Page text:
I must confess. This is an experiment that went absolutely right.
What happened was that I had a whole box of boiled kidney beans from an earlier recipes just sitting in my fridge. Since I am not too fond of having kidney beans by themselves and since food waste is sacrilege, I needed to find out a way of making use of these things.
Now kidney beans are rather large and monstrous looking things, gleaming and glinting, plump when boiled suggesting pillowy fleshiness inside. It has a deep, earthy flavor that many do not like yet would work beautifully in stews and broths as well as on the other end of the spectrum, with sugar or treacle.
I have heard of red bean paste which is made with black beans and this is when this idea struck me. Why not kidney beans? Hubster dearest loves buns and I’ve always had a thing for steamed buns. So there I was pulsing, mixing, grinding, steaming away and the rest was history.
I drew inspiration from Chinese red bean buns (Dou Sha Bao) which I have had some time back while travelling. It tasted remarkably similar and satiated the sweet cravings while filling you up with something healthy instead of all those cholesterol laden stuff bought at stores.
Making the red bean buns is super easy and super fun. And it’s difficult not to fall in love with it, despite the theory that good things don’t taste very good, the red bean paste is super healthy and tastes quite delicious!
- Yield: 16 buns
- Prep Time: 2h 00 min
- Cook Time: 25 minutes
Red bean buns
- For the red bean paste
- Kidney beans - 250g
- Sugar - 1 cup (I used brown)
- Water - For boiling beans
- Butter - 3 tblsps
- Vanilla - 1tsp
- Salt - A pinch
- For the dough
- Flour - 300g
- Yeast - 2 ¼ tsp
- Water - As needed
- Sugar - 2 tblsps
To make red bean paste
- Wash and soak the beans overnight or around 8 hours. This is so that cooking time can be reduced.
- Place the beans in a pot with water. The water should essentially cover the beans and there should be at least 3 inches of water above the beans.
- Boil till the beans are soft and mushy. Take off heat, drain them of excess water.
- Grind the beans in a food processor to a pulp. This pulp is usually then passed through a sieve to make it smooth but I couldn’t be bothered.
- Place the paste in a pan together with the butter, salt and sugar. Simmer on low heat until the excess water dries out. Add vanilla. Leave to cool.
To make the buns
- In 50 ml of warm water dissolve the yeast. Mix and set aside until frothy.
- In a large bowl, mix sugar with the flour. Pour in the yeast mixture slowly and stir with a chopstick or a fork. Add in water as suitable until it comes together.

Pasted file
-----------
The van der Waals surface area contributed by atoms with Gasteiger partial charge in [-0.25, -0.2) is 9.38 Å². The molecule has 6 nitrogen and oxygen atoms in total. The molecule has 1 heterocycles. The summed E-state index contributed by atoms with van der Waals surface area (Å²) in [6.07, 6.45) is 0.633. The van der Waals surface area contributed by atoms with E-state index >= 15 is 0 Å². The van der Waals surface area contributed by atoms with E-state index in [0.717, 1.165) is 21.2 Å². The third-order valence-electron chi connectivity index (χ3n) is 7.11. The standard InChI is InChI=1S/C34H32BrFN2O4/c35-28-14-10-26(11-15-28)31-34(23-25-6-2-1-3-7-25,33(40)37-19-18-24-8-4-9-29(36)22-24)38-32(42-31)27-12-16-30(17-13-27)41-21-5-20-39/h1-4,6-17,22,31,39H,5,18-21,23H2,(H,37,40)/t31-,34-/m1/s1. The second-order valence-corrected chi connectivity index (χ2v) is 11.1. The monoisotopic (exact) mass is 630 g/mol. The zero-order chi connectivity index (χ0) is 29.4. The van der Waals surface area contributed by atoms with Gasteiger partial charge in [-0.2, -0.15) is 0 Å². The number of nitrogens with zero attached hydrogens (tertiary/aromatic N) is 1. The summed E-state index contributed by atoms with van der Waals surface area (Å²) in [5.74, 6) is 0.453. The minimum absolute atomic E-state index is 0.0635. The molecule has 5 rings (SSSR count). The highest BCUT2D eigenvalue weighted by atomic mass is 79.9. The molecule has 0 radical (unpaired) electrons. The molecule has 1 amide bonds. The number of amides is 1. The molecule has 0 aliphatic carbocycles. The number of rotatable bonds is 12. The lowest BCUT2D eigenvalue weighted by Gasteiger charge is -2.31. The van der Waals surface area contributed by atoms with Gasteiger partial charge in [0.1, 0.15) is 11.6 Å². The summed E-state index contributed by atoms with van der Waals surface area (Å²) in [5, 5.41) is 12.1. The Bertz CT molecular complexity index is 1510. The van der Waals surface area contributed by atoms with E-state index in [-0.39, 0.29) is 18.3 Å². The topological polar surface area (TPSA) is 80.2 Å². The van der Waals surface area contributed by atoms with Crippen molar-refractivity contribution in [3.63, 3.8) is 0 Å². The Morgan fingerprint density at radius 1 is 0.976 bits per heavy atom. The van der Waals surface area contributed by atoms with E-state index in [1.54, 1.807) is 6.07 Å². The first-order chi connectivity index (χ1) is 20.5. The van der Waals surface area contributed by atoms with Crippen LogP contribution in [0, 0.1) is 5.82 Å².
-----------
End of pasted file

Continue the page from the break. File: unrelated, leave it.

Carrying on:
- Using your hands, knead the dough into a smooth ball. It will be a little sticky but as you knead it will reach the correct consistency.
- Cover and rest the dough in an oiled bowl until the dough doubles in size. This should take around 30 minutes. Punch out the air and knead again thoroughly for about 5 minutes.
- Roll the dough into a log and cut into 1 inch pieces. Flatten each piece into a wrapper (thickness less than ½ cms) and place it on the palm of your hand.
- Place 1 tblsp of the red bean paste on the middle of the dough wrapper. Seal the wrapper together into a bun and twist the top together to form a small parcel.
- Brush oil on a steamer and place the buns, seal side down. Cover and steam for about 25 minutes until the buns are fluffy.
- Turn off fire and leave the steamer covered for about 5 minutes before lifting the lid.
- Serve warm.
Comfort food doesn’t have to come in a big, fat bowl, it can come in the form of a warm, sweet bun!
The outside is soft and fluffy and as you break into the buns, you can see the beautifully pocked and fluffy interior. The cloud-like texture gives into a thick gooey filling, setting your senses in fire with that intense earthy burst, with an irresistible sweetness coursing through. The deep, dark muskiness inside is a sharp contrast from the fluffy, pillowiness on the outside, laced with the sensuous warmth of the exotic vanilla engraving a trail of tropical sunlight upon your tongue. Sit down with a mug of warm green tea and you will thank your lucky stars that you were born.
I know it sounds like a lot of work, but hey, healthy, awesome food don’t come every day! Got hungry nippers of your own? Make a batch of these and refrigerate. Weekly snacks sorted and you don’t have to feel guilty about feeding them unhealthy stuff ever!
- The bean that is usually used is cowpea. I substituted with kidney beans which pretty much tasted the same.
- The resting time for the buns after they have been steamed is important because if you open the lid right after you turn off the stove, the buns tend to fall. And we don’t want deflated buns now do we.
- Vanilla of course is optional. Some use it, some don’t. I used it and liked it. It was good.
- Substitute sugar with something like treacle or maple syrup for a healthier treat.